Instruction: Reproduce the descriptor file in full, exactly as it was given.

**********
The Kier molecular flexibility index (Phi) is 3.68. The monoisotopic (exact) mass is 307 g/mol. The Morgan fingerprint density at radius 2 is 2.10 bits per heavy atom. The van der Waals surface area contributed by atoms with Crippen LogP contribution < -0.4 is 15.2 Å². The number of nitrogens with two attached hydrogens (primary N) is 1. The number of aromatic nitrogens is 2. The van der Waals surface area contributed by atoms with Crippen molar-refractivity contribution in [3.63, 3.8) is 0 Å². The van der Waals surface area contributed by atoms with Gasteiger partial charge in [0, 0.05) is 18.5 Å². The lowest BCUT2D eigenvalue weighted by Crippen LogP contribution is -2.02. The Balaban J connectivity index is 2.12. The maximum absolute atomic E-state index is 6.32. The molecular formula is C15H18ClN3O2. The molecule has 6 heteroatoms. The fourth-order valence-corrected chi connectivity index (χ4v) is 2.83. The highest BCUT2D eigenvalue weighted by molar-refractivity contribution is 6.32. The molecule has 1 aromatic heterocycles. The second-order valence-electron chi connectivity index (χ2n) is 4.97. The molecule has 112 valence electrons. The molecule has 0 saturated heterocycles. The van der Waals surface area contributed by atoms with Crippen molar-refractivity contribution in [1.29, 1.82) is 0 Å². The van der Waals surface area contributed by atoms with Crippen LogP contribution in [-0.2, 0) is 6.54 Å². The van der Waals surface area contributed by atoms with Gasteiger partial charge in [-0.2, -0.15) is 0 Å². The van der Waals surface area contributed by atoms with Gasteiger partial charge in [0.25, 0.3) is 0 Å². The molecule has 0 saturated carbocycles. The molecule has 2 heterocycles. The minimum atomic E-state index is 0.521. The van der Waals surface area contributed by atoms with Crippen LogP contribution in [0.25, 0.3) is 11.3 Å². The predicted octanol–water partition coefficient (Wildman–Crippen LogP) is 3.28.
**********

The Kier molecular flexibility index (Phi) is 3.68. The monoisotopic (exact) mass is 307 g/mol. The Morgan fingerprint density at radius 2 is 2.10 bits per heavy atom. The van der Waals surface area contributed by atoms with Crippen LogP contribution < -0.4 is 15.2 Å². The number of nitrogens with two attached hydrogens (primary N) is 1. The number of aromatic nitrogens is 2. The van der Waals surface area contributed by atoms with Crippen molar-refractivity contribution in [3.63, 3.8) is 0 Å². The van der Waals surface area contributed by atoms with Gasteiger partial charge in [0, 0.05) is 18.5 Å². The lowest BCUT2D eigenvalue weighted by Crippen LogP contribution is -2.02. The Balaban J connectivity index is 2.12. The maximum absolute atomic E-state index is 6.32. The molecular formula is C15H18ClN3O2. The molecule has 6 heteroatoms. The fourth-order valence-corrected chi connectivity index (χ4v) is 2.83. The highest BCUT2D eigenvalue weighted by molar-refractivity contribution is 6.32. The molecule has 1 aromatic heterocycles. The second-order valence-electron chi connectivity index (χ2n) is 4.97. The molecule has 112 valence electrons. The molecule has 0 saturated heterocycles. The van der Waals surface area contributed by atoms with Crippen molar-refractivity contribution in [1.29, 1.82) is 0 Å². The van der Waals surface area contributed by atoms with Crippen LogP contribution in [-0.2, 0) is 6.54 Å². The van der Waals surface area contributed by atoms with Gasteiger partial charge in [-0.2, -0.15) is 0 Å². The van der Waals surface area contributed by atoms with Gasteiger partial charge in [0.25, 0.3) is 0 Å². The molecule has 0 saturated carbocycles. The molecule has 2 heterocycles. The minimum atomic E-state index is 0.521. The van der Waals surface area contributed by atoms with Crippen LogP contribution in [0.25, 0.3) is 11.3 Å². The predicted octanol–water partition coefficient (Wildman–Crippen LogP) is 3.28.